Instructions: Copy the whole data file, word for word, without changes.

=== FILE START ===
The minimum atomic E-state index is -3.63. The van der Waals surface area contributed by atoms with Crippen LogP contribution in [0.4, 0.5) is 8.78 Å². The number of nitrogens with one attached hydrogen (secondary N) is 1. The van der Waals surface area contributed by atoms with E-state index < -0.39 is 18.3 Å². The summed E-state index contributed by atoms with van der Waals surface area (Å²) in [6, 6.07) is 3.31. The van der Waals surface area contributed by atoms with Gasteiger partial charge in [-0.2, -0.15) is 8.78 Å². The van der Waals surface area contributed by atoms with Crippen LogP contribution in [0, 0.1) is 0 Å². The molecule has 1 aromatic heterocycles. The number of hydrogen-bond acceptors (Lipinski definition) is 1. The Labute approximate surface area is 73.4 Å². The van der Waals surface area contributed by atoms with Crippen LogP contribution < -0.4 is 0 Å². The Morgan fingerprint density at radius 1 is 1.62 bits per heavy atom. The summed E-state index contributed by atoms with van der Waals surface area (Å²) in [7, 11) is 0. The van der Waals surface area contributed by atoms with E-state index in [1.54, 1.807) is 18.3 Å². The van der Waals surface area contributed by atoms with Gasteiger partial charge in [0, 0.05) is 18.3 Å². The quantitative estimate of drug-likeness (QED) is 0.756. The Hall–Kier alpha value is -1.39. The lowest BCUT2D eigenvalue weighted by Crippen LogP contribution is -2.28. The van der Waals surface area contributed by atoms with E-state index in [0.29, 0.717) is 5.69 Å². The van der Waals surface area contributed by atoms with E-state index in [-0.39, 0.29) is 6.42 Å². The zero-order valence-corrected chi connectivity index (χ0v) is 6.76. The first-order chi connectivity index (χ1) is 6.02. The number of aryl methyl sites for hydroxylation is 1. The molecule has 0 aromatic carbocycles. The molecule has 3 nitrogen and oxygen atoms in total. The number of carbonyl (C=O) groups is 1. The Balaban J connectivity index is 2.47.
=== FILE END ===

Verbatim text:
The minimum atomic E-state index is -3.63. The van der Waals surface area contributed by atoms with Crippen LogP contribution in [0.4, 0.5) is 8.78 Å². The number of nitrogens with one attached hydrogen (secondary N) is 1. The van der Waals surface area contributed by atoms with E-state index < -0.39 is 18.3 Å². The summed E-state index contributed by atoms with van der Waals surface area (Å²) in [6, 6.07) is 3.31. The van der Waals surface area contributed by atoms with Gasteiger partial charge in [-0.2, -0.15) is 8.78 Å². The van der Waals surface area contributed by atoms with Crippen LogP contribution in [0, 0.1) is 0 Å². The molecule has 1 aromatic heterocycles. The number of hydrogen-bond acceptors (Lipinski definition) is 1. The Labute approximate surface area is 73.4 Å². The van der Waals surface area contributed by atoms with Crippen LogP contribution < -0.4 is 0 Å². The Morgan fingerprint density at radius 1 is 1.62 bits per heavy atom. The summed E-state index contributed by atoms with van der Waals surface area (Å²) in [7, 11) is 0. The van der Waals surface area contributed by atoms with E-state index in [1.54, 1.807) is 18.3 Å². The van der Waals surface area contributed by atoms with Gasteiger partial charge in [0, 0.05) is 18.3 Å². The quantitative estimate of drug-likeness (QED) is 0.756. The Hall–Kier alpha value is -1.39. The lowest BCUT2D eigenvalue weighted by Crippen LogP contribution is -2.28. The van der Waals surface area contributed by atoms with E-state index in [0.29, 0.717) is 5.69 Å². The van der Waals surface area contributed by atoms with E-state index in [-0.39, 0.29) is 6.42 Å². The zero-order valence-corrected chi connectivity index (χ0v) is 6.76. The first-order chi connectivity index (χ1) is 6.02. The number of aryl methyl sites for hydroxylation is 1. The molecule has 0 aromatic carbocycles. The molecule has 3 nitrogen and oxygen atoms in total. The number of carbonyl (C=O) groups is 1. The Balaban J connectivity index is 2.47.